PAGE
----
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Home » $4.5 Billion Spent on Voluntary Carbon Offsets Over the Last Decade

$4.5 Billion Spent on Voluntary Carbon Offsets Over the Last Decade

Nearly one billion carbon offset credits have been voluntarily purchased over the past decade, from which conservation and clean energy projects have netted nearly $4.5 billion, according to a recent Washington DC-based report by conservation group Forest Trends.

Voluntary carbon markets provide companies, governments, and anyone else looking to offset their greenhouse gas emissions the opportunity to purchase carbon offsets.

A carbon offset credit represents one ton of carbon dioxide emissions, or the equivalent of another greenhouse gas, conserved through actions such as preserving endangered rainforests, increasing energy efficiency, or installing clean energy systems.

In contrast, in so-called “official markets,” such as those in the European Union’s Emissions Trading Scheme, carbon credits are purchased to reduce emissions that are mandated by the government.

In 2014, carbon offsets equivalent to about 87 million metric tons of CO2 were purchased voluntarily, a 14 percent increase over the previous year, the report states.

According to Kelley Hamrick of Forest Trend, the lead author of the report which is titled Beyond the Curve: State of the 2015 Voluntary Carbon Markets,

some $4.5 billion spent on voluntary carbon credits over the past ten years has had a far greater impact than the relatively small amount of money would suggest.

“Many of the rules and processes now commonplace in official emerging markets around the world (valued at around $30 billion in 2014 alone, according to the World Bank) have been tested and refined in voluntary markets,” Hamrick said via email. to mongabay.com.

In other words, governments looking to create their regulated carbon markets are doing so with far less risk because voluntary markets have already tested offset designs and methodologies, which Hamrick and his team found. 

They write in the report that voluntary markets provide a “fertile testing ground for the concept of ‘payments for performance’ because private buyers typically only pay if emission reductions are verified against a predetermined standard.”

Hamrick told mongabay.com that when carbon offsets first appeared, there was criticism about the verifiability of estimated emission reductions,

especially about what could be guaranteed in the emissions created, or in the forest in question that could be destroyed without the additional investment. This led to the third-party verification standards that now guide almost all carbon development projects, she says.

For example, many of the methodological projects and market frameworks that the carbon pricing regime established by the California Emissions and Trading Program were tested for the first time in voluntary markets, the report finds.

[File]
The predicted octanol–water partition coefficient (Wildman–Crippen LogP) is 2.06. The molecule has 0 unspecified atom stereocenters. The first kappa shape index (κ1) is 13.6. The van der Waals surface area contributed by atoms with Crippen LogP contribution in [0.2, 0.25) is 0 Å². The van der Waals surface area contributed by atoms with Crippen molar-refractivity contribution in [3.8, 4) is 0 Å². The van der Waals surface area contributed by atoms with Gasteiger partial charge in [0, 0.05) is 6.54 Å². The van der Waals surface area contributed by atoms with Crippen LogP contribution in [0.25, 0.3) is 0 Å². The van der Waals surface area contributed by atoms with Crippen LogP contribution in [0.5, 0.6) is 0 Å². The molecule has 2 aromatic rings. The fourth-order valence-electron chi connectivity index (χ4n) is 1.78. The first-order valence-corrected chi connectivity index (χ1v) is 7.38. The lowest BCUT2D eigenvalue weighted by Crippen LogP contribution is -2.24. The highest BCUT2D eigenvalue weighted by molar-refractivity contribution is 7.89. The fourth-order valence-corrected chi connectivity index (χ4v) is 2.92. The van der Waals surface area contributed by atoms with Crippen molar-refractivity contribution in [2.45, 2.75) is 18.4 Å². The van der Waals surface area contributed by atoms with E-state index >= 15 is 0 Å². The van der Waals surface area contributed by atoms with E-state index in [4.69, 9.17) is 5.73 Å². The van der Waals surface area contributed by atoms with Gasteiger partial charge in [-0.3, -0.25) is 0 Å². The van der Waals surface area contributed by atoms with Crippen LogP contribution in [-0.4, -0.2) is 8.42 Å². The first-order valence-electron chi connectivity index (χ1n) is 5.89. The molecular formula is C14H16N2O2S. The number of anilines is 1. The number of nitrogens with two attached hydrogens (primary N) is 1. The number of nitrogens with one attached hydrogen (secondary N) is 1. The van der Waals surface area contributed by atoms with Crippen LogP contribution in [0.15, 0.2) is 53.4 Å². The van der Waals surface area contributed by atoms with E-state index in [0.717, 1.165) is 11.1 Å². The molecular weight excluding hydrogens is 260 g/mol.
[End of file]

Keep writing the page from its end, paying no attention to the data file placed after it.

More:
Methodologies for developing projects that prevent deforestation, distributing clean stoves in developing countries, and growing rice with a lower carbon footprint were all “tested and perfected by volunteer agents,” according to the report.

Hamrick said work funded by volunteers buying carbon credits has had far-reaching repercussions, such as enabling conservation activities to reduce deforestation on a scale from individual projects to regional and national programs, which is further evidence of the huge impact of small voluntary markets. of carbons.

Other types of projects can have a big impact even if they are done on a much smaller scale. “This work has also allowed us to reduce,

on the ground, offset projects, such as switching to cleaner burning stoves, to utilize carbon finance in a way that these projects are financially viable,” added Hamrick.

Gloria Gonzalez of Forest Trend, who contributed to the report, told mongabay.com via email that in recent years, buyers have become more interested in projects with additional benefits beyond slow climate change. 

These are also known as co-benefits, factors such as improving the health and empowerment of women in developing countries.

The report tracks nearly 20 different types of projects, including forestry and land use, renewable energy, efficiency, and household appliances projects such as stoves and water filtration systems.

“Out of the top seven types of projects monitored over the last decade, three are related to forestry (avoiding deforestation, planting trees, and forest management) and the projects are highly valued for their social, health, and other benefits. environmental benefits” said, Gonzalez.

“Another project type, clean stove distribution, trade the sixth highest volume of all project types, although we only started tracking them as a separate category in 2012”

Forestry offsets and land use projects accounted for more than half of all voluntary transactions in 2014, led by projects to prevent deforestation that saved the equivalent of 25 million metric tons of CO2 from being released. Renewable energy projects were also popular last year – wind offsets accounted for the equivalent of 13.7 million metric tons of CO2.

Carbon credits can be part of the solution, but they are not a panacea. A billion metric tons of CO2 emissions could have been avoided by purchasing offset credits over the last decade, but the world was projected to release approximately 40 times that amount – 40 billion metric tons – in just 2014.

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